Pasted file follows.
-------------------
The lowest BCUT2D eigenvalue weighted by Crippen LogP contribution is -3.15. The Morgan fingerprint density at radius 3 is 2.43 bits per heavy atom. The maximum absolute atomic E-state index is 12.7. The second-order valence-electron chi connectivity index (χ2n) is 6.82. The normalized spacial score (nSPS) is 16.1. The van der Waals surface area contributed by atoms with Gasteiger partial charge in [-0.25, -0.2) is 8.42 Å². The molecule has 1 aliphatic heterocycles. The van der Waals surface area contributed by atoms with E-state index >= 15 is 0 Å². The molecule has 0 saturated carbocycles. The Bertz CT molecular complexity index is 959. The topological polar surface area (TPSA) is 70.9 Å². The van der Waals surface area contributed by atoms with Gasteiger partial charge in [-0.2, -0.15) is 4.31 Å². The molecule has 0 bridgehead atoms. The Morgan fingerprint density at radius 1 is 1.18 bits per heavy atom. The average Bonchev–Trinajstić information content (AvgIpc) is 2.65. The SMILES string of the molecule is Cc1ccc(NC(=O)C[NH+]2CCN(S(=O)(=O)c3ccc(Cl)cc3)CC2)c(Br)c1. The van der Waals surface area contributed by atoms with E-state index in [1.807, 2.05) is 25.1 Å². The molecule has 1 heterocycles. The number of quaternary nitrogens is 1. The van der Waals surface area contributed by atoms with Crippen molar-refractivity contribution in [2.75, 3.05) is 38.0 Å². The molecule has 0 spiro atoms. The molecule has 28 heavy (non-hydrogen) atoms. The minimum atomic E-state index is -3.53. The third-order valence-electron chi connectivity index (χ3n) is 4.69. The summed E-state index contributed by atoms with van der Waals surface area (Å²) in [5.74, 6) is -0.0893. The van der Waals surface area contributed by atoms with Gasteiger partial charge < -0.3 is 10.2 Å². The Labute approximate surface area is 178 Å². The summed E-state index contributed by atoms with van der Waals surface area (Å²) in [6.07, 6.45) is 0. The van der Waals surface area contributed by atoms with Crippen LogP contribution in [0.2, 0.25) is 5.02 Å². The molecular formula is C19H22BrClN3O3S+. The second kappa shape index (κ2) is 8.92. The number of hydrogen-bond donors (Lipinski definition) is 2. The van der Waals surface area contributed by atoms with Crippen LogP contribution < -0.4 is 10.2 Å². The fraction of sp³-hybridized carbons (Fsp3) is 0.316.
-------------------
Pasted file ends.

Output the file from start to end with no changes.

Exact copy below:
The lowest BCUT2D eigenvalue weighted by Crippen LogP contribution is -3.15. The Morgan fingerprint density at radius 3 is 2.43 bits per heavy atom. The maximum absolute atomic E-state index is 12.7. The second-order valence-electron chi connectivity index (χ2n) is 6.82. The normalized spacial score (nSPS) is 16.1. The van der Waals surface area contributed by atoms with Gasteiger partial charge in [-0.25, -0.2) is 8.42 Å². The molecule has 1 aliphatic heterocycles. The van der Waals surface area contributed by atoms with E-state index >= 15 is 0 Å². The molecule has 0 saturated carbocycles. The Bertz CT molecular complexity index is 959. The topological polar surface area (TPSA) is 70.9 Å². The van der Waals surface area contributed by atoms with Gasteiger partial charge in [-0.2, -0.15) is 4.31 Å². The molecule has 0 bridgehead atoms. The Morgan fingerprint density at radius 1 is 1.18 bits per heavy atom. The average Bonchev–Trinajstić information content (AvgIpc) is 2.65. The SMILES string of the molecule is Cc1ccc(NC(=O)C[NH+]2CCN(S(=O)(=O)c3ccc(Cl)cc3)CC2)c(Br)c1. The van der Waals surface area contributed by atoms with E-state index in [1.807, 2.05) is 25.1 Å². The molecule has 1 heterocycles. The number of quaternary nitrogens is 1. The van der Waals surface area contributed by atoms with Crippen molar-refractivity contribution in [2.75, 3.05) is 38.0 Å². The molecule has 0 spiro atoms. The molecule has 28 heavy (non-hydrogen) atoms. The minimum atomic E-state index is -3.53. The third-order valence-electron chi connectivity index (χ3n) is 4.69. The summed E-state index contributed by atoms with van der Waals surface area (Å²) in [5.74, 6) is -0.0893. The van der Waals surface area contributed by atoms with Gasteiger partial charge < -0.3 is 10.2 Å². The Labute approximate surface area is 178 Å². The summed E-state index contributed by atoms with van der Waals surface area (Å²) in [6.07, 6.45) is 0. The van der Waals surface area contributed by atoms with Crippen LogP contribution in [0.2, 0.25) is 5.02 Å². The molecular formula is C19H22BrClN3O3S+. The second kappa shape index (κ2) is 8.92. The number of hydrogen-bond donors (Lipinski definition) is 2. The van der Waals surface area contributed by atoms with Crippen LogP contribution < -0.4 is 10.2 Å². The fraction of sp³-hybridized carbons (Fsp3) is 0.316.